Impanada. Recipe

Empanadas are a savory pastry known for their delicious fillings and flaky crusts. While the exact origins of the empanada are disputed, it is widely believed to have originated in Spain and then traveled to Latin America with the Spanish conquistadores.

The word "empanada" comes from the Spanish verb "empanar," which means to wrap or coat in bread. This refers to the traditional method of encasing a filling within a dough and then baking or frying it. Empanadas have become a popular dish in various countries, including Spain, Portugal, Argentina, Chile, Mexico, and the Philippines.

There is no shortage of variations when it comes to empanadas, with different regions and cultures putting their own unique spin on the recipe. The filling possibilities are virtually endless, ranging from meat and seafood to vegetables and cheese. In this recipe, we will focus on a delicious seafood empanada using halibut, plaice, or soles as the main filling ingredients.


For the dough:
- 3 cups all-purpose flour
- 1 teaspoon salt
- 1/2 cup unsalted butter, chilled and cubed
- 1/2 cup cold water

For the filling:
- 1 pound halibut, plaice, or soles, cut into small pieces
- 1 cup potatoes, peeled and diced
- 1/4 cup brown sugar
- 1/4 cup small pickles, diced
- 1/4 cup peppers, diced
- 1/4 cup gherkins, diced
- 1/4 cup West India pickles, diced
- 2 tablespoons water
- 2 tablespoons unsalted butter, melted
- Salt and pepper to taste


1. In a large mixing bowl, combine the flour and salt for the dough. Add in the chilled and cubed butter, and using your fingers or a pastry cutter, cut the butter into the flour until the mixture resembles coarse crumbs.

2. Slowly add in the cold water, a little at a time, and mix until the dough comes together. Avoid overmixing, as this can result in a tough crust. Once the dough forms a ball, wrap it in plastic wrap and refrigerate for at least 30 minutes to allow it to rest.

3. Meanwhile, preheat your oven to 375°F (190°C). Prepare a baking sheet by lining it with parchment paper, or lightly greasing it.

4. In a deep dish, create alternating layers of the fish, potatoes, and dumplings made of short-crust paste. Sprinkle the brown sugar evenly over the layers, and season well with salt and pepper.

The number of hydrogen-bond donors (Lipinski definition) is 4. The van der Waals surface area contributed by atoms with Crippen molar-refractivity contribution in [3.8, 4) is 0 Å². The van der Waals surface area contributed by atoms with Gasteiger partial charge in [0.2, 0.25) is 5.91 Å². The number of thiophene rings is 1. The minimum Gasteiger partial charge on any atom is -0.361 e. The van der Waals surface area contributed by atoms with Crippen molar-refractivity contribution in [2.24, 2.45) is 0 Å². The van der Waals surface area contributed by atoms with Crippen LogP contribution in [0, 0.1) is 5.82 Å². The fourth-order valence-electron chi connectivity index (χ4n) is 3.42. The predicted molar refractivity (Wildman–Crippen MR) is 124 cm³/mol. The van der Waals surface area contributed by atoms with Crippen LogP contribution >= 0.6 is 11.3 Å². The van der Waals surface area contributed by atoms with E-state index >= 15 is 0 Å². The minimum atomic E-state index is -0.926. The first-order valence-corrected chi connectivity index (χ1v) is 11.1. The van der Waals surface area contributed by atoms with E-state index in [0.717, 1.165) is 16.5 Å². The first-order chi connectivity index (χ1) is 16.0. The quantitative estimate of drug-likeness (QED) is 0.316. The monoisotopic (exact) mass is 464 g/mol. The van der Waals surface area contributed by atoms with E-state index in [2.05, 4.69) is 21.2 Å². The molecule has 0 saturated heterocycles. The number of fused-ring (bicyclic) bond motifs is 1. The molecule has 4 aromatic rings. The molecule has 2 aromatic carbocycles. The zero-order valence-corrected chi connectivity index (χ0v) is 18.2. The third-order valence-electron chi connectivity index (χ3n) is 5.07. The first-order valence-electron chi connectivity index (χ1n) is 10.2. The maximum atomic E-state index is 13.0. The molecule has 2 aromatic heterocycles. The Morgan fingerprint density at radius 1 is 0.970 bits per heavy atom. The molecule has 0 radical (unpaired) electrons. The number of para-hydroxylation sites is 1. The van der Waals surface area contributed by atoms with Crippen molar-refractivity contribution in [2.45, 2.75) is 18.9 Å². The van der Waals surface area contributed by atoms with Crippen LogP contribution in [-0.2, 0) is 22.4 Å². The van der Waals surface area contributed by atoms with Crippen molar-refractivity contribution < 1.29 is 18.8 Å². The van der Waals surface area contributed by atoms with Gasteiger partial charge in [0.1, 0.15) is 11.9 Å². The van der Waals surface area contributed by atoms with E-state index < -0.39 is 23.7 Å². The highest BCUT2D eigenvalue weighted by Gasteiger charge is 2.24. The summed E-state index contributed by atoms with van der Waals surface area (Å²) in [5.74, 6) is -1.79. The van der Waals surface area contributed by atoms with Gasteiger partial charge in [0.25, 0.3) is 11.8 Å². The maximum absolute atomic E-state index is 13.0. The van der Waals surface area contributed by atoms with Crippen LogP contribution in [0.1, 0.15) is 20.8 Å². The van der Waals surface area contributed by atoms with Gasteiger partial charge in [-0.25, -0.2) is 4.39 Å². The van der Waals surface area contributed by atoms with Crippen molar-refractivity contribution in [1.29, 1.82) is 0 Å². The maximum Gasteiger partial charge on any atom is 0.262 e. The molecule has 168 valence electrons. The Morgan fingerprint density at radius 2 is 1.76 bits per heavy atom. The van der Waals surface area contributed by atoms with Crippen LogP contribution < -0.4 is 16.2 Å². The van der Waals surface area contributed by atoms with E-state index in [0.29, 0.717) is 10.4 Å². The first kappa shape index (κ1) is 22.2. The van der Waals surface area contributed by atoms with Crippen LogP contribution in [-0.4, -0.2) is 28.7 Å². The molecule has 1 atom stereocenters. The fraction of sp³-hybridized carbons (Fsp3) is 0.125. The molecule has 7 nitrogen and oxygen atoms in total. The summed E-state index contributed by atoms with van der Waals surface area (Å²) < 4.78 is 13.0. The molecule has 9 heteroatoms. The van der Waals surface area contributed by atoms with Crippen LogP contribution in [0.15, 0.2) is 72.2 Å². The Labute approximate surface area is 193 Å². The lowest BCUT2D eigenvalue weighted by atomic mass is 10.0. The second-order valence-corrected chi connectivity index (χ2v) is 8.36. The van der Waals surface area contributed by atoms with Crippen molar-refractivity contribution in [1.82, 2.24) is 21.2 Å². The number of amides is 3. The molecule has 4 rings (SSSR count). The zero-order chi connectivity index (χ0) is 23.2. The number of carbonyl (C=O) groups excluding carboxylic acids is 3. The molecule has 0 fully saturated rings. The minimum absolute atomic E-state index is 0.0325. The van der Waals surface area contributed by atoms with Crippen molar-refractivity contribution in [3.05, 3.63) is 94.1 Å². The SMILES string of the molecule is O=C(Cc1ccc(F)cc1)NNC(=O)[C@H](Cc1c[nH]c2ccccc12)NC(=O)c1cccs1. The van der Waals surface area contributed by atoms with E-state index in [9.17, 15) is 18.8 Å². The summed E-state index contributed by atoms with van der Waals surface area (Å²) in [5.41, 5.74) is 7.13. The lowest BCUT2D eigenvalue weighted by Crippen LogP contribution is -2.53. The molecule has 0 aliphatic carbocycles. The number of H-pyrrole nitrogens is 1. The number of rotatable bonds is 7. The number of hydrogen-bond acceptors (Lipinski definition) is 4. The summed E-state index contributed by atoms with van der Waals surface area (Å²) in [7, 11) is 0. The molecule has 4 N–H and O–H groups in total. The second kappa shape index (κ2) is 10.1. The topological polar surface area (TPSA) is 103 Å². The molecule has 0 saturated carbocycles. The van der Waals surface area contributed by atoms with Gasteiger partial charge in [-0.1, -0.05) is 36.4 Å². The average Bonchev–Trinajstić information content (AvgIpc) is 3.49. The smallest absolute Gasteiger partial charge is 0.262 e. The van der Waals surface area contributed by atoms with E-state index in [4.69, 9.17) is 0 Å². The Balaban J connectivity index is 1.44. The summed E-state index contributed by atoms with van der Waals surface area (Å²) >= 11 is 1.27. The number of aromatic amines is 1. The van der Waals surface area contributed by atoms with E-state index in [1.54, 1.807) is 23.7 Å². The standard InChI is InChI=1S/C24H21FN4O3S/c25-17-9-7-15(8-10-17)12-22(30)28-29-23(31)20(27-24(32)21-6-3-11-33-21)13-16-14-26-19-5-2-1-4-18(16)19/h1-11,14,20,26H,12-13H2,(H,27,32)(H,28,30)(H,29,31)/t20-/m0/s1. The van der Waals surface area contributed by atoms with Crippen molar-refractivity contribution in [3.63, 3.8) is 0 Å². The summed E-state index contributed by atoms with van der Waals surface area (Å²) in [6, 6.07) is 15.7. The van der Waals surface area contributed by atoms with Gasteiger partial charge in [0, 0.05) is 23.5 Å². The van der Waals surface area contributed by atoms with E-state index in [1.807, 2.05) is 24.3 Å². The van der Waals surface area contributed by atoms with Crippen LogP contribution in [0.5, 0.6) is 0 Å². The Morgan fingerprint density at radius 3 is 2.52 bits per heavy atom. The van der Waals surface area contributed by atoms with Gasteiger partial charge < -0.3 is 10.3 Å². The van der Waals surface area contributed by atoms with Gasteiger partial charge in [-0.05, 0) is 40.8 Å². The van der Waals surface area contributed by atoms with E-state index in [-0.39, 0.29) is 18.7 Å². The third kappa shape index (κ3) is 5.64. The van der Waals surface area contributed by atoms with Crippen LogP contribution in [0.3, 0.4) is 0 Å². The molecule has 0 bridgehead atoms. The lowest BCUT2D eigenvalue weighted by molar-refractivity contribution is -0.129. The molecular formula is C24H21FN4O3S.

5. Scatter the small pickles, peppers, gherkins, and West India pickles over the filling. This combination of pickles adds a tangy and zesty flavor to the empanada.

6. Warm the water and butter together in a small saucepan, and then pour this mixture over the filling to help keep it moist during baking.

7. Remove the dough from the refrigerator and divide it into small portions. On a lightly floured surface, roll out each portion into a thin circle, about 5-6 inches in diameter.

8. Place a portion of the filling onto one half of each circle of dough, leaving a small border. Fold the other half of the dough over the filling to create a half-moon shape, and press the edges together to seal the empanada. You can also crimp the edges with a fork for a decorative touch.

9. Transfer the empanadas to the prepared baking sheet and brush the tops with the melted butter. This will give the empanadas a golden, shiny crust when baked.

10. Bake the empanadas in the preheated oven for about 25-30 minutes, or until the crust is golden brown and crispy.

Once the empanadas are done baking, remove them from the oven and allow them to cool for a few minutes before serving. Empanadas are commonly enjoyed as a snack or appetizer, but they can also be served as a main course alongside a flavorful dipping sauce or salsa.

Now that you've mastered the seafood empanada recipe, let's discuss some fun facts about this delightful dish:

1. Empanadas are thought to have been brought from Spain to Latin America during the colonization period. However, they have evolved differently in each country, resulting in various versions with unique flavors and fillings.

2. Empanadas are incredibly versatile and can be filled with almost anything you desire. Traditional fillings include ground beef, chicken, cheese, and vegetables, but creative combinations like dessert empanadas with sweet fillings have also gained popularity.

3. In Argentina, empanadas are cooked and enjoyed on specific days of the week. Mondays are for chicken, Tuesdays for beef, Wednesdays for ham and cheese, Thursdays for tuna, and Fridays for vegetarian or corn empanadas.

Similar to empanadas, there are other delicious pastry pockets from different cultures that you might enjoy exploring:

1. Pasties: These are traditional handheld pies from Cornwall, England, filled with meat and vegetables such as beef, potatoes, and onions. The shape and crimped edge of a pasty make it easily recognizable.

2. Samosas: Originating from the Indian subcontinent, samosas are triangular pastries filled with spiced vegetables or meat. They are often served with chutney or yogurt for dipping.

3. Pirozhki: A popular Russian street food, pirozhki are small baked or fried buns filled with a variety of ingredients, including meat, vegetables, mushrooms, or sweet fillings like fruit preserves.

4. Calzones: Hailing from Italy, calzones are essentially folded pizzas. The dough is stuffed with various toppings, such as cheese, vegetables, and meats, and then baked until golden and crispy.

The world of pastry pockets is vast, offering a range of flavors and fillings to satisfy any craving. Whether you choose to make empanadas, pasties, samosas, pirozhki, or calzones, each offers its own unique experience and a delicious treat to enjoy. So get creative, explore different fillings, and let your taste buds embark on a delightful journey with these delightful handheld delights.



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